The power supplier is cooperating with the University of Tokyo, Mitsubishi UFJ Bank and Unisys, testing how solar power can be traded between solar prosumers and electricity consumers, while conducting transactions using a blockchain platform.
Japanese utility Kansai Electric Power Co., Inc. (KEPCO) – which operates in Japan’s second-largest industrial region, incorporating the cities of Kyoto, Kobe and Osaka – is testing a blockchain platform to determine how power consumers and PV system owners can trade surplus electricity.
In a research project with the University of Tokyo, Japanese software developer Nihon Unisys, and Mitsubishi UFJ Bank, Ltd., KEPCO will use blockchain tech to acquire knowledge and experience of how transactions between power consumers and prosumers – generators who consume a portion of their own energy and generate a surplus – could be conducted, thus becoming able to determine the price of surplus electricity from solar installations.
Simulated transactions with blockchain technology will help it understand how prosumers can deliver power to multiple consumers, and determine at what prices the trade can be conducted, KEPCO said.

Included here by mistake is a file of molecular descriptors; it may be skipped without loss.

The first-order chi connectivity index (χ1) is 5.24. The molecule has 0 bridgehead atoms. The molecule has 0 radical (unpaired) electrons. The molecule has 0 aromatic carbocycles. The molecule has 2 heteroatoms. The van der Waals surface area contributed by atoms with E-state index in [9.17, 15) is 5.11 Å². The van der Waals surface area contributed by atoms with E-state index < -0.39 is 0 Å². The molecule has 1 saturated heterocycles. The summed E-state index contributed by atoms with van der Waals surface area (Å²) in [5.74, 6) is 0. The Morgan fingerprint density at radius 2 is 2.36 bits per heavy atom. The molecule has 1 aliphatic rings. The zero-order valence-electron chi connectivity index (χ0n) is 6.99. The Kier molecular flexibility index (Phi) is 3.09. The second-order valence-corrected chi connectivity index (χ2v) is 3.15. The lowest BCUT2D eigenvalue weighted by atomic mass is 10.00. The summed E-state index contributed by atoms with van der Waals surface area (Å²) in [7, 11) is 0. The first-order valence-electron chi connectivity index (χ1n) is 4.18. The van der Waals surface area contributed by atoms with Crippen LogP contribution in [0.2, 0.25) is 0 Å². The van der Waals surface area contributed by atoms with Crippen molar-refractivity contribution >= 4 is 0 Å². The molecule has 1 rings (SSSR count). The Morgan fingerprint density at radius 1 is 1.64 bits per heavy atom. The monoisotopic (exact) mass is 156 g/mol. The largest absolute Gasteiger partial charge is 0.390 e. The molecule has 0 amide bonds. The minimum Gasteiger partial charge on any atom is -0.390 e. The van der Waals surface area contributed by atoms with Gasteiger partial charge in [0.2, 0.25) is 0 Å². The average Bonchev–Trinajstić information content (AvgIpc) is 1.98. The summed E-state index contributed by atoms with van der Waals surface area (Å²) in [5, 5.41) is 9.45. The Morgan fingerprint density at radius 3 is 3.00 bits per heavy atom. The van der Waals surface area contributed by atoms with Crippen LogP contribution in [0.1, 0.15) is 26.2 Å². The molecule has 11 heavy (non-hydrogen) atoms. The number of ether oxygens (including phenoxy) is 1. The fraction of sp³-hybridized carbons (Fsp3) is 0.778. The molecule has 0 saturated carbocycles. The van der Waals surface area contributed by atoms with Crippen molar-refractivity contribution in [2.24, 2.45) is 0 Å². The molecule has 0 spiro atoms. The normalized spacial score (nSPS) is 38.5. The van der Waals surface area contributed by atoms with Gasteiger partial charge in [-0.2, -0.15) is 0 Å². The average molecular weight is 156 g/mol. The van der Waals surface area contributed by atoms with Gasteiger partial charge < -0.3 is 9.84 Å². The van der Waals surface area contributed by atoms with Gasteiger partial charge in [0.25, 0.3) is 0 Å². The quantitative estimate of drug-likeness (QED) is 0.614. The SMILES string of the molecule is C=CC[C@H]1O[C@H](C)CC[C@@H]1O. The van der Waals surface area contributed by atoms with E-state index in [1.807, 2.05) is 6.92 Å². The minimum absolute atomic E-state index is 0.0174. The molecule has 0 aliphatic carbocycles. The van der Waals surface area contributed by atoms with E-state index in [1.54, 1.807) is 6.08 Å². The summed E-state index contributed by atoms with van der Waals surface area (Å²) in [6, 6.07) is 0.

Evolution or revolution?
In the project, Nihon Unisys will develop the platform, Kansai Electric will implement the pilot project at a testing center, and the University of Tokyo will evaluate and summarize data. Mitsubishi UFJ Bank, which announced in May the development of a new blockchain service, will advise on applying the blockchain technology to the realization of transactions.
The number of pilot projects involving solar and blockchain has increased exponentially in recent months. The World Energy Council, in partnership with auditors PwC, recently interviewed 39 top level management energy leaders to ascertain whether blockchain is driving an evolution or revolution in the energy ecosystem.
Respondents agreed, while blockchain has spurred great efforts in the innovation space from numerous energy organizations, much has to be done to realize its full economic and technological potential.
Source PV Magazine